After you find your customer lifetime rate, you need to calculate the average revenue per account (ARPA). To do this, divide your total revenue by your total number of customers. In this example, we’ll say your total revenue is $100,000. Divide this by 100 customers and you’ll calculate an ARPA of $1,000 (because $1,000 = $100,000/100).
FREE SEO Website Audit
Get more traffic online with this Free SEO Website Analysis.
Once you have these calculations, you can find your CLV by multiplying your ARPA by your customer lifetime rate. To go along with our example, your customer lifetime value would be $100,000 (because $100,000 = $1,000 x 100).
Why is CLV an important metric for SaaS companies?
Because it shows you how much your average customer is worth. If you’re just starting your SaaS business, investors may look at your CLV as a demonstration of your value. Favorable CLV metrics can make an enormous impact on obtaining business capital.
Metric #2: Customer Churn
In the section above, we mention customer churn rates. If your company’s primary goal is to increase your customer base, then supporting your current one is as important as attracting new leads.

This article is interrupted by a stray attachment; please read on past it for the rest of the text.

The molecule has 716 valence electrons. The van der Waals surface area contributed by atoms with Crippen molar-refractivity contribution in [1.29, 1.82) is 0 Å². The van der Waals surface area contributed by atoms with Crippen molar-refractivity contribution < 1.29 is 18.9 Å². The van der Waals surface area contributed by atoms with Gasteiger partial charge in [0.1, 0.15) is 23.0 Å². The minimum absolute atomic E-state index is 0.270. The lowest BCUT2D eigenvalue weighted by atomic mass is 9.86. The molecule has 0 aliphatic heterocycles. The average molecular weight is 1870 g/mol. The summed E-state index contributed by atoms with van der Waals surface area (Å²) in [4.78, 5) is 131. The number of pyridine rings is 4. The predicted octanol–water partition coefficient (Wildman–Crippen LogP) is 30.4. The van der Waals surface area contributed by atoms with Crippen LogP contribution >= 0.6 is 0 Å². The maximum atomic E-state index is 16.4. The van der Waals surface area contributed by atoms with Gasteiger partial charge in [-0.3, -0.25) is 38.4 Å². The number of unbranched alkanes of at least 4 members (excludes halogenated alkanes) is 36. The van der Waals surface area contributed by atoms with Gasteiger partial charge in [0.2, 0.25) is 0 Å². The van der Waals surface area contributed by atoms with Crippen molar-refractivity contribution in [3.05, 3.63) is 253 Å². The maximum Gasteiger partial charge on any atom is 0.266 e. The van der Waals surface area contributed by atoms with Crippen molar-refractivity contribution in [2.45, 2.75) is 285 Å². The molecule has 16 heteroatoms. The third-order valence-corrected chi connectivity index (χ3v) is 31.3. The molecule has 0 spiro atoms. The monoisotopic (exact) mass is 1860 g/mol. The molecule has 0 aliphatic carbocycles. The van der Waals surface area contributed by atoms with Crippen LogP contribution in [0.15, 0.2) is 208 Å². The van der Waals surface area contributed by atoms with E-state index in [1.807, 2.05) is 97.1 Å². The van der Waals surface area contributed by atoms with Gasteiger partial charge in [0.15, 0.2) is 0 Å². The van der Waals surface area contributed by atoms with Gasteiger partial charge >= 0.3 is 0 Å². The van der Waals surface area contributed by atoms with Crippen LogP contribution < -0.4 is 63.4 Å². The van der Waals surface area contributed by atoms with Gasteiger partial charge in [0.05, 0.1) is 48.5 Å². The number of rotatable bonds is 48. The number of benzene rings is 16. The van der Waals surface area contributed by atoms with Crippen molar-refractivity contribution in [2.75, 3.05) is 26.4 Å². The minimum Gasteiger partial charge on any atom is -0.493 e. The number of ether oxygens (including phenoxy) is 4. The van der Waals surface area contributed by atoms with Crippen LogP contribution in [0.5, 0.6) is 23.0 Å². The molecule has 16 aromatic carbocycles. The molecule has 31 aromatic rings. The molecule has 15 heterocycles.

This is where customer churn rate comes in.
By calculating your customer churn rate, you can find out how much business your company has lost within a specified period. Unfortunately, some customer churn is unavoidable, but checking the rate at which buyers leave your business can save you from future loss.
The main goal when calculating churn is to understand customer retention for your brand – especially if your SaaS business uses an annual subscription payment model. With annual subscriptions, it’s of the utmost importance you keep customers as losing one can impact your bottom line more than it may in other industries.
When you track your business’s customer churn rates, look at more than your customer count. Find specific reasons your churned customers chose not to renew their subscriptions by analyzing their personas.
By understanding why and when customers fail to renew their subscriptions, you can create ideas to counteract the issues. Instead of wondering where all your customers are going, find out why and act to re-earn their business.